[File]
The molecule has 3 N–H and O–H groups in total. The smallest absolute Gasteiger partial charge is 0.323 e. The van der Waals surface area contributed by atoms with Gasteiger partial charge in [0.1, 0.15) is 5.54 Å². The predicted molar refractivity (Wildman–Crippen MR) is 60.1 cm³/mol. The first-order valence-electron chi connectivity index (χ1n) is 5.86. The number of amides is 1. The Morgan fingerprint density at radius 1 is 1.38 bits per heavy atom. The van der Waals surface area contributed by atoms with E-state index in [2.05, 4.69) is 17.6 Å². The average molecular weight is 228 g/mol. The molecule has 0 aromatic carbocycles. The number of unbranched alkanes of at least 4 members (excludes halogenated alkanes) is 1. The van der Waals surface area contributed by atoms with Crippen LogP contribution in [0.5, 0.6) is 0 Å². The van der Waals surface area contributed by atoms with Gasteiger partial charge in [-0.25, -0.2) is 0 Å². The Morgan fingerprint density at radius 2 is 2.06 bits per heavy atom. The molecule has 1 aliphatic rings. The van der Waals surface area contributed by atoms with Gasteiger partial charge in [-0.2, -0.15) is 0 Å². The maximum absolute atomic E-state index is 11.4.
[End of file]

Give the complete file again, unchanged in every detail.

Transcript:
The molecule has 3 N–H and O–H groups in total. The smallest absolute Gasteiger partial charge is 0.323 e. The van der Waals surface area contributed by atoms with Gasteiger partial charge in [0.1, 0.15) is 5.54 Å². The predicted molar refractivity (Wildman–Crippen MR) is 60.1 cm³/mol. The first-order valence-electron chi connectivity index (χ1n) is 5.86. The number of amides is 1. The Morgan fingerprint density at radius 1 is 1.38 bits per heavy atom. The van der Waals surface area contributed by atoms with E-state index in [2.05, 4.69) is 17.6 Å². The average molecular weight is 228 g/mol. The molecule has 0 aromatic carbocycles. The number of unbranched alkanes of at least 4 members (excludes halogenated alkanes) is 1. The van der Waals surface area contributed by atoms with Crippen LogP contribution in [0.5, 0.6) is 0 Å². The van der Waals surface area contributed by atoms with Gasteiger partial charge in [-0.25, -0.2) is 0 Å². The Morgan fingerprint density at radius 2 is 2.06 bits per heavy atom. The molecule has 1 aliphatic rings. The van der Waals surface area contributed by atoms with Gasteiger partial charge in [-0.2, -0.15) is 0 Å². The maximum absolute atomic E-state index is 11.4.